By Ruth Conniff
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Gates's just-published memoir has been making waves for its critique of the Obama team's handling of the Afghanistan War and for its potshots at Joe Biden.
But Gates himself has an extremely checkered past, marked by scandal and misjudgment. His formative years in the upper echelons of government were as the deputy CIA chief during the Reagan Administration, when he was intimately involved in the Iran-Contra affair and was busy exaggerating the Soviet threat.
As Lawrence Walsh, the independent counsel investigating Iran-Contra and deputy attorney general in the Eisenhower Administration, pointed out in "Firewall: The Iran-Contra Conspiracy and Cover-Up," Gates was in on the whole Ollie North illegal operation from the start.
"We did not believe Gates," Walsh wrote. "It simply was not credible that the second-highest officer of the CIA would forget a warning of an illegal activity linking President Reagan's two favorite programs. We decided against prosecuting Gates for making a false statement, however, because there had been only one witness to each of the conversations he claimed to have forgotten."
He engaged in many more transgressions. As Professor Juan Cole reveals, Gates and his fellow officials were complicit in the making of Al Qaeda.
"The Afghanistan jihad waged by Gates and others at the CIA involved pressuring Saudi intelligence also to raise funds for it," Cole writes on his Informed Comment blog. "The Saudis asked Osama bin Laden to help as a fundraiser. He went to Peshawar and founded the Office of Services with Abdullah Azzam, and came back to Saudi mosques to fundraise. The Office of Services eventually became Al Qaeda."
Gates has an unwarranted reputation as a wise elder statesmen who has profound insights to offer on national security and foreign policy. But Melvin Goodman of the Center for International Policy, a former CIA analyst who worked with Gates for more than ten years (and eventually testified against him in Congress), says that Gates's major motivation in life has been to please his superiors.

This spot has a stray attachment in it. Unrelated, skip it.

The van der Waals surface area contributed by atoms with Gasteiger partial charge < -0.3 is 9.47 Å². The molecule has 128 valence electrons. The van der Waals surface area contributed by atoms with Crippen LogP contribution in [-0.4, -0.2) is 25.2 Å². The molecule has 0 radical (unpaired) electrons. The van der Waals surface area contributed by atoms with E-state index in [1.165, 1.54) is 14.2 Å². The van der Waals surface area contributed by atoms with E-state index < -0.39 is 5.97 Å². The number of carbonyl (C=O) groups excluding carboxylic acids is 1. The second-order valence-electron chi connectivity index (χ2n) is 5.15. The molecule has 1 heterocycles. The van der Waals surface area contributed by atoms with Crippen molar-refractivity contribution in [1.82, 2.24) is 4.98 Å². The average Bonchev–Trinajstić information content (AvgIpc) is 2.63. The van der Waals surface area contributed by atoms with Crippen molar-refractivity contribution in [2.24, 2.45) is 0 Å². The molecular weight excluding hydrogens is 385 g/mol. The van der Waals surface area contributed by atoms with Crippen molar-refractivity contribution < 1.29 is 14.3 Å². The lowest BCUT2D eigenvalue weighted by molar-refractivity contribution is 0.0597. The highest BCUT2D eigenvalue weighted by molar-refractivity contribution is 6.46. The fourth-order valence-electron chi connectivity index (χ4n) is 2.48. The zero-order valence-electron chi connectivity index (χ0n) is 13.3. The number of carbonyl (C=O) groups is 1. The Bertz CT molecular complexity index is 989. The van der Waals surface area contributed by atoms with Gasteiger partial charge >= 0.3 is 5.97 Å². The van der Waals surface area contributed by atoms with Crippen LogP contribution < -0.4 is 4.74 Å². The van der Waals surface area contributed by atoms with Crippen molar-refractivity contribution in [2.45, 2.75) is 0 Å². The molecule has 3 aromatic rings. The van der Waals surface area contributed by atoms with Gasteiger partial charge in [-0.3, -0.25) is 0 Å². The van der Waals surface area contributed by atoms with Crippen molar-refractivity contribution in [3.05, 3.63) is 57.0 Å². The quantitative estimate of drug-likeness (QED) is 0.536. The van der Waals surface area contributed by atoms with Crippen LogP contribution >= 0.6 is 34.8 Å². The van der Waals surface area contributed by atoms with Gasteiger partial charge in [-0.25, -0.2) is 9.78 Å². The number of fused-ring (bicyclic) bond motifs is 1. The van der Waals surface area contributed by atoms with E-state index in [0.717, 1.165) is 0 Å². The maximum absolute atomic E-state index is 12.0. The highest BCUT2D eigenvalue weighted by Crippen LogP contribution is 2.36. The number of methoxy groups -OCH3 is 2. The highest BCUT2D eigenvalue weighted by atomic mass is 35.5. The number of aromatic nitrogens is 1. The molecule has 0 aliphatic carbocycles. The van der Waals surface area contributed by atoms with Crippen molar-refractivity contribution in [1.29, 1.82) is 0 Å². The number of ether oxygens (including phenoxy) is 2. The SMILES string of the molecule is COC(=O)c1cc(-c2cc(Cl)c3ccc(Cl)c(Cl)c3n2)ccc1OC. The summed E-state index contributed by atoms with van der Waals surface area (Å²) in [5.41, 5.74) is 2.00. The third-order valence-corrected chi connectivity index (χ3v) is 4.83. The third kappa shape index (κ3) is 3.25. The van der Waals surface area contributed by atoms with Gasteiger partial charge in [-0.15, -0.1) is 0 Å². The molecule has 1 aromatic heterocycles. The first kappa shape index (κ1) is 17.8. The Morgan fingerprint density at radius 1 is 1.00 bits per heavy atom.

"Gates has been a sycophant in all of his leadership positions," Goodman states in an Institute for Public Accuracy press release. "For the most part, Gates has been a windsock when it came to policy decisions."
The long list of Gates's offenses goes on. Robert Parry, a former reporter for AP and Newsweek who has followed Gates closely for decades, says he was involved in the "October Surprise" plot that had Reagan operatives reaching out to the Iranian government and promising a better deal if it released the U.S. embassy hostages after the 1980 presidential election.
And then we come to the event that has helped redeem Gates's reputation: the Iraq War. (Ironically, Gates was involved in arming Saddam Hussein in the 1980s as part of the Reagan Administration's policy to counter Iran.) Gates benefited from the fact that he had an easy act to follow. His predecessor as Secretary of Defense, Donald Rumsfeld, was so over the top that Gates seemed by comparison a model of composure and deliberativeness. But the central war strategy that Gates helped design -- the surge -- was hardly the success it's been made out to be.
"The surge has been a failure," Congressman Keith Ellison, who visited Iraq during the war, told me in 2008. "The reason we have any kind of reduction or flatlining of violence in Iraq is because our failed policy for many years allowed for Baghdad to be ethnically cleansed. So where you used to have mixed neighborhoods of Shia and Sunni, you don't have that any more because the majority Shia neighbors have kicked the Sunnis out and the majority Shia neighbors have kicked the Sunni out."
Bob Gates is hardly in a position to throw stones at anyone.
Photo: Flickr user Medill DC, creative commons licensed.